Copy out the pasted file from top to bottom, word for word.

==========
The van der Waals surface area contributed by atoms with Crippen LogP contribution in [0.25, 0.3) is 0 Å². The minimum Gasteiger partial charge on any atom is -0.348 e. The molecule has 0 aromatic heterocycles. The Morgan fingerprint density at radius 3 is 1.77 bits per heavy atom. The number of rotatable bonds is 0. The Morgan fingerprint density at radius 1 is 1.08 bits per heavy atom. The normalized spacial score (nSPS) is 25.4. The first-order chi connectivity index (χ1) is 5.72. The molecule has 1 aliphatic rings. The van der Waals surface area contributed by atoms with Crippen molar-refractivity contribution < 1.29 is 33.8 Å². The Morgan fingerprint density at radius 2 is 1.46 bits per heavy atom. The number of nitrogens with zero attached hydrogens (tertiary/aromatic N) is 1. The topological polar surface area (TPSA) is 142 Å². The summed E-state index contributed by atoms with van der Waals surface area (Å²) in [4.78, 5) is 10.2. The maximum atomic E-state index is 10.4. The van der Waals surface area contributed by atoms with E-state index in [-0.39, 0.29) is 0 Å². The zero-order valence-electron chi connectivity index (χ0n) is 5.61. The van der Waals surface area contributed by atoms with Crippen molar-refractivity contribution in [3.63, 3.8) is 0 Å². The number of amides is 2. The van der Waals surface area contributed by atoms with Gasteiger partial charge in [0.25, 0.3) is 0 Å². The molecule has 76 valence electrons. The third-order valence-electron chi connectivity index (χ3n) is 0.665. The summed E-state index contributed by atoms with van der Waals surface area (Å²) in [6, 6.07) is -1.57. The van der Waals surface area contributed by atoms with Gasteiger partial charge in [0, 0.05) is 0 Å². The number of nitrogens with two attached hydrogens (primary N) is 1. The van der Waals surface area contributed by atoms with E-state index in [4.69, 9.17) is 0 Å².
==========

The van der Waals surface area contributed by atoms with Crippen LogP contribution in [0.25, 0.3) is 0 Å². The minimum Gasteiger partial charge on any atom is -0.348 e. The molecule has 0 aromatic heterocycles. The Morgan fingerprint density at radius 3 is 1.77 bits per heavy atom. The number of rotatable bonds is 0. The Morgan fingerprint density at radius 1 is 1.08 bits per heavy atom. The normalized spacial score (nSPS) is 25.4. The first-order chi connectivity index (χ1) is 5.72. The molecule has 1 aliphatic rings. The van der Waals surface area contributed by atoms with Crippen molar-refractivity contribution < 1.29 is 33.8 Å². The Morgan fingerprint density at radius 2 is 1.46 bits per heavy atom. The number of nitrogens with zero attached hydrogens (tertiary/aromatic N) is 1. The topological polar surface area (TPSA) is 142 Å². The summed E-state index contributed by atoms with van der Waals surface area (Å²) in [4.78, 5) is 10.2. The maximum atomic E-state index is 10.4. The van der Waals surface area contributed by atoms with E-state index in [-0.39, 0.29) is 0 Å². The zero-order valence-electron chi connectivity index (χ0n) is 5.61. The van der Waals surface area contributed by atoms with Crippen molar-refractivity contribution in [3.63, 3.8) is 0 Å². The number of amides is 2. The van der Waals surface area contributed by atoms with Gasteiger partial charge in [0.25, 0.3) is 0 Å². The molecule has 76 valence electrons. The third-order valence-electron chi connectivity index (χ3n) is 0.665. The summed E-state index contributed by atoms with van der Waals surface area (Å²) in [6, 6.07) is -1.57. The van der Waals surface area contributed by atoms with Gasteiger partial charge in [0, 0.05) is 0 Å². The number of nitrogens with two attached hydrogens (primary N) is 1. The van der Waals surface area contributed by atoms with E-state index in [4.69, 9.17) is 0 Å².